OLIS. The Oregon Legislature has been in session for a month. We are certain you have seen the news on a variety of bills. Due to Committee assignments, many of us may not know what is happening elsewhere in the State Capitol. If you want to comment on a specific bill before a Committee, please submit your comments or testimony directly to the Committee if the bill gets a hearing. The best source for information is OLIS – the Oregon Legislative Information System at:
The OLIS page allows you to follow committees and bills in the upper right of the page. By clicking on ‘Bills’ you can find bills by sponsor, bill text which is a search engine, or a bill number. Once on a bill page, you can sign up for email alerts for that bill in the upper right of the page. You will then get an email when the bill text changes, analysis is updated, meeting materials are added, amendments are proposed, hearings are scheduled, and wealth of other information. The best way to stay informed, and influence legislation, is to submit testimony via the Oregon Legislative Information System.
State Federal Issues. Unlike Congress, and other States, the Oregon Legislature is a limited citizen legislature under the Oregon Constitution. We have no auditing powers, no investigative authority, and virtually no leverage with the Executive Branch other than to pass a bill hoping it will be followed. We used to claim the Oregon Constitution required the Legislature to balance the budget, but that is now in question due to Article IX Section 6 which states we must raise taxes if the Executive Branch spends more funds than budgeted. Strange times. This being said, the Oregon State Senate has NO federal authority nor does our own Congressional delegation listen to us much. However, some days half the calls and emails, sometimes 100s to thousands, are about events in Washington DC for which we have ZERO influence in most cases. If you have an issue with the federal government or Washington D.C. your best influence is to contact your United States Senator at the following link:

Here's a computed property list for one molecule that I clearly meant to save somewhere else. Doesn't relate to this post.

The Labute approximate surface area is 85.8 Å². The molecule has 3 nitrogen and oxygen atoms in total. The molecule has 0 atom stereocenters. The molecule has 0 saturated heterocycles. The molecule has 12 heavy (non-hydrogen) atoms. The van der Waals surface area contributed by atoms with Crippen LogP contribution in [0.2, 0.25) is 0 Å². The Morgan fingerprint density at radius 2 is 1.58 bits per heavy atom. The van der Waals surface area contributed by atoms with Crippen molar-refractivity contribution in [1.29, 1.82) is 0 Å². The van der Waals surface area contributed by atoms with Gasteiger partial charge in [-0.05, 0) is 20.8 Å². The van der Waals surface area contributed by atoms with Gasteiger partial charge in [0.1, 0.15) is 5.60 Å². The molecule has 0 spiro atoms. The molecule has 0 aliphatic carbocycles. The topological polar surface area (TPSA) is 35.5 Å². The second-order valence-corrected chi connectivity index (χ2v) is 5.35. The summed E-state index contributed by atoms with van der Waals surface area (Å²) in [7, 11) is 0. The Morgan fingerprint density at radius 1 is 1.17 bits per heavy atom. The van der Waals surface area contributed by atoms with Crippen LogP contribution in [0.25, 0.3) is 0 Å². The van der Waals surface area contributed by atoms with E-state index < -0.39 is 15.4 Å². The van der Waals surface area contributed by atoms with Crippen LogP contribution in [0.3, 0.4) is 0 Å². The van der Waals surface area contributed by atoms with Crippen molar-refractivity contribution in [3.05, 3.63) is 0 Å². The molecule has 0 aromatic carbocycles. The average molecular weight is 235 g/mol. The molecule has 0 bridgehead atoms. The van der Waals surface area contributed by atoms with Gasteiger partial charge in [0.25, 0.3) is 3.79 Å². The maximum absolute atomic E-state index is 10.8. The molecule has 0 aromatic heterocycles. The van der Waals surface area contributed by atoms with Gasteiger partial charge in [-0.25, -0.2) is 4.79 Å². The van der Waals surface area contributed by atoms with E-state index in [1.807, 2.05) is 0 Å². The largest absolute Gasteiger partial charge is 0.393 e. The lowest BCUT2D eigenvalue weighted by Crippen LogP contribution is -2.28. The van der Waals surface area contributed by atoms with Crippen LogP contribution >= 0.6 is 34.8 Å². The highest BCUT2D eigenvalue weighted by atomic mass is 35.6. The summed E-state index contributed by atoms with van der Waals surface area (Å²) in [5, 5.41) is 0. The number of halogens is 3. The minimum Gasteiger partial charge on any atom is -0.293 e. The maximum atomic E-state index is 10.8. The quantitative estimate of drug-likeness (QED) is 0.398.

We recommend contacting U.S. Senators as their email systems accept emails from IP Addresses from all Oregon zip codes. Many U.S. Representative offices are set up to reject zip codes outside their boundaries. Hence, we even have problems contacting U.S. Representatives.
Emergency Preparedness. In the Fall, we sent out an emergency preparedness email as winter weather approached. Also, the State had just completed emergency drills revolving around a Cascadia tsunami but also preparing us for an earthquake, volcano, pandemic, power grid failure, terrorist attack, or the freak winter storms that lasted for weeks in Eastern Oregon this year. Most citizens appreciated the planning information. Some rejected any planning as alarmist. Then many concerned citizens pontificated on how to economically prepare. Luckily, Oregon’s own Polk County Itemizer Observer newspaper has done a very good series of articles on preparing for the ‘big one’ or just the normal month long power outage. You may find the following link very helpful:
Jolene Guzman of the Polk Itemizer Observer has done a dozen how-to type articles outlining how to prepare on the cheap yet wisely. Emily Mentzer and her folks at the Polk Itemizer Observer have worked up the above link to help Oregon citizens prepare for an emergency. The last article on the page titled “Is your family or business ready for an emergency? Getting ready requires a little planning, but it’s not impossible.” is our favorite starter. Also, they have other links too.
Again, we recommend you get prepared for large scale emergencies as both the state and federal governments may take weeks, if not months, to adequately respond, besides, working locally in communities to help prepare has other benefits.
Do not forget to use OLIS, the Oregon State Legislative System, to track bills of interest, and contact your U.S. Senator on federal issues. You can email us comments on bills and issues but please remember we can get thousands of emails in a single day with only one person to respond if it is a question. That may take a very long time. If it is a comment on a specific bill, we file your comment in the electronic or paper bill folder for consideration should the bill actually move during the legislative process. Most bills never even get a hearing though.
Brian J. Boquist
Oregon State Senator